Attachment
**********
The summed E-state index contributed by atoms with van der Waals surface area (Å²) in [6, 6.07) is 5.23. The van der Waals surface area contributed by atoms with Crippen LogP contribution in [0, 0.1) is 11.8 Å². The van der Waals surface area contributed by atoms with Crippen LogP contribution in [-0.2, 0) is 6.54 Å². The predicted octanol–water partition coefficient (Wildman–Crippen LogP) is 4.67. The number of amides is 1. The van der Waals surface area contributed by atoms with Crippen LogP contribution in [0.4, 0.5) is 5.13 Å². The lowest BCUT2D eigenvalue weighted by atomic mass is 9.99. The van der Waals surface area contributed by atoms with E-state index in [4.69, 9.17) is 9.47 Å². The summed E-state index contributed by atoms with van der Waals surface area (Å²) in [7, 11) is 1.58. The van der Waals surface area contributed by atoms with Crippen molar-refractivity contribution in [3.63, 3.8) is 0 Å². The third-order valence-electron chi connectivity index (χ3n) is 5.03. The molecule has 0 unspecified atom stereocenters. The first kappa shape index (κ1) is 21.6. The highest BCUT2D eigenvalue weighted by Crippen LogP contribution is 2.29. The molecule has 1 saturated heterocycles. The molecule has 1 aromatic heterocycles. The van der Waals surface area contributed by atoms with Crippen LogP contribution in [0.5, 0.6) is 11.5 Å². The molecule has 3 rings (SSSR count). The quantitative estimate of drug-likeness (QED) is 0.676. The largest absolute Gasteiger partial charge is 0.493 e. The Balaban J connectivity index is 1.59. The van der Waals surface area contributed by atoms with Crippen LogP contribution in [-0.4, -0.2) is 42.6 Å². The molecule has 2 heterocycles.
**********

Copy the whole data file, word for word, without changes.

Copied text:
The summed E-state index contributed by atoms with van der Waals surface area (Å²) in [6, 6.07) is 5.23. The van der Waals surface area contributed by atoms with Crippen LogP contribution in [0, 0.1) is 11.8 Å². The van der Waals surface area contributed by atoms with Crippen LogP contribution in [-0.2, 0) is 6.54 Å². The predicted octanol–water partition coefficient (Wildman–Crippen LogP) is 4.67. The number of amides is 1. The van der Waals surface area contributed by atoms with Crippen LogP contribution in [0.4, 0.5) is 5.13 Å². The lowest BCUT2D eigenvalue weighted by atomic mass is 9.99. The van der Waals surface area contributed by atoms with E-state index in [4.69, 9.17) is 9.47 Å². The summed E-state index contributed by atoms with van der Waals surface area (Å²) in [7, 11) is 1.58. The van der Waals surface area contributed by atoms with Crippen molar-refractivity contribution in [3.63, 3.8) is 0 Å². The third-order valence-electron chi connectivity index (χ3n) is 5.03. The molecule has 0 unspecified atom stereocenters. The first kappa shape index (κ1) is 21.6. The highest BCUT2D eigenvalue weighted by Crippen LogP contribution is 2.29. The molecule has 1 saturated heterocycles. The molecule has 1 aromatic heterocycles. The van der Waals surface area contributed by atoms with Crippen LogP contribution in [0.5, 0.6) is 11.5 Å². The molecule has 3 rings (SSSR count). The quantitative estimate of drug-likeness (QED) is 0.676. The largest absolute Gasteiger partial charge is 0.493 e. The Balaban J connectivity index is 1.59. The van der Waals surface area contributed by atoms with Crippen LogP contribution in [-0.4, -0.2) is 42.6 Å². The molecule has 2 heterocycles.